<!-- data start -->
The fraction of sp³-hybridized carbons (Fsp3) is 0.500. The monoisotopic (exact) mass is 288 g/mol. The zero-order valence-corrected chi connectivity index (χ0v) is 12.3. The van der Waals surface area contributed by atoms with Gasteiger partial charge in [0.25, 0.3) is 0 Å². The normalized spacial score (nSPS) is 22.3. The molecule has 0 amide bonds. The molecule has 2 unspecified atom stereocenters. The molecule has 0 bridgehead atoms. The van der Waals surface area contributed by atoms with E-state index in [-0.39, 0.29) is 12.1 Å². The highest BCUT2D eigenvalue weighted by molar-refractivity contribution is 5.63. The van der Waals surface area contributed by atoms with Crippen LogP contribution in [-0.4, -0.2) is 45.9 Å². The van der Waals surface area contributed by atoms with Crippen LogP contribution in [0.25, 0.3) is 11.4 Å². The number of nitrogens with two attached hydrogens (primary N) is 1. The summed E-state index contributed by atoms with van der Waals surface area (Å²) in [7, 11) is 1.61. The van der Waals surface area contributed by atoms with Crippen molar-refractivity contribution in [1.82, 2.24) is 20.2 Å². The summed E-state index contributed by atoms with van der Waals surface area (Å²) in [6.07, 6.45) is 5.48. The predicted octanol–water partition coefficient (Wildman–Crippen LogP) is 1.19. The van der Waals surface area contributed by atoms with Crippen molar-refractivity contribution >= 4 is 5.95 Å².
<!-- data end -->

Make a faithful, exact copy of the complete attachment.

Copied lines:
The fraction of sp³-hybridized carbons (Fsp3) is 0.500. The monoisotopic (exact) mass is 288 g/mol. The zero-order valence-corrected chi connectivity index (χ0v) is 12.3. The van der Waals surface area contributed by atoms with Gasteiger partial charge in [0.25, 0.3) is 0 Å². The normalized spacial score (nSPS) is 22.3. The molecule has 0 amide bonds. The molecule has 2 unspecified atom stereocenters. The molecule has 0 bridgehead atoms. The van der Waals surface area contributed by atoms with E-state index in [-0.39, 0.29) is 12.1 Å². The highest BCUT2D eigenvalue weighted by molar-refractivity contribution is 5.63. The van der Waals surface area contributed by atoms with Crippen LogP contribution in [-0.4, -0.2) is 45.9 Å². The van der Waals surface area contributed by atoms with Crippen LogP contribution in [0.25, 0.3) is 11.4 Å². The number of nitrogens with two attached hydrogens (primary N) is 1. The summed E-state index contributed by atoms with van der Waals surface area (Å²) in [7, 11) is 1.61. The van der Waals surface area contributed by atoms with Crippen molar-refractivity contribution in [1.82, 2.24) is 20.2 Å². The summed E-state index contributed by atoms with van der Waals surface area (Å²) in [6.07, 6.45) is 5.48. The predicted octanol–water partition coefficient (Wildman–Crippen LogP) is 1.19. The van der Waals surface area contributed by atoms with Crippen molar-refractivity contribution >= 4 is 5.95 Å².